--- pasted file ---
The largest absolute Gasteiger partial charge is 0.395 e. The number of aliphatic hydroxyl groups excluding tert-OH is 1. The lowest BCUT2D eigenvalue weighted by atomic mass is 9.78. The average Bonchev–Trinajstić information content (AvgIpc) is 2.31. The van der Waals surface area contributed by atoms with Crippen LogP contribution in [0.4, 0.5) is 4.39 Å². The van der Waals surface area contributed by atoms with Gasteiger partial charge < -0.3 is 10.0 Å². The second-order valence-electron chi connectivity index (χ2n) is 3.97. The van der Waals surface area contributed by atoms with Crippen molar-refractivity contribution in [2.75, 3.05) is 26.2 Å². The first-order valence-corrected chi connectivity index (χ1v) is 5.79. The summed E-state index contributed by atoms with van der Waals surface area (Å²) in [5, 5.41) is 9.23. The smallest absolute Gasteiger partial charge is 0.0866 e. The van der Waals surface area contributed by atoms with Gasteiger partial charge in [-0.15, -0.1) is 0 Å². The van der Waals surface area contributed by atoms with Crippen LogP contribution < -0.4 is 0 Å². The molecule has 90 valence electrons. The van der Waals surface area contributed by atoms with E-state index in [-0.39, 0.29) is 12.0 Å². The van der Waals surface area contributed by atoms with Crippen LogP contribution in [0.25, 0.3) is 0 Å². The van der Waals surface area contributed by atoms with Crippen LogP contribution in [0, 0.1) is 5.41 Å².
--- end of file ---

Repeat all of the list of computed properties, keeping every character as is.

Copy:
The largest absolute Gasteiger partial charge is 0.395 e. The number of aliphatic hydroxyl groups excluding tert-OH is 1. The lowest BCUT2D eigenvalue weighted by atomic mass is 9.78. The average Bonchev–Trinajstić information content (AvgIpc) is 2.31. The van der Waals surface area contributed by atoms with Crippen LogP contribution in [0.4, 0.5) is 4.39 Å². The van der Waals surface area contributed by atoms with Gasteiger partial charge < -0.3 is 10.0 Å². The second-order valence-electron chi connectivity index (χ2n) is 3.97. The van der Waals surface area contributed by atoms with Crippen molar-refractivity contribution in [2.75, 3.05) is 26.2 Å². The first-order valence-corrected chi connectivity index (χ1v) is 5.79. The summed E-state index contributed by atoms with van der Waals surface area (Å²) in [5, 5.41) is 9.23. The smallest absolute Gasteiger partial charge is 0.0866 e. The van der Waals surface area contributed by atoms with Gasteiger partial charge in [-0.15, -0.1) is 0 Å². The van der Waals surface area contributed by atoms with Crippen LogP contribution < -0.4 is 0 Å². The molecule has 90 valence electrons. The van der Waals surface area contributed by atoms with E-state index in [-0.39, 0.29) is 12.0 Å². The van der Waals surface area contributed by atoms with Crippen LogP contribution in [0.25, 0.3) is 0 Å². The van der Waals surface area contributed by atoms with Crippen LogP contribution in [0, 0.1) is 5.41 Å².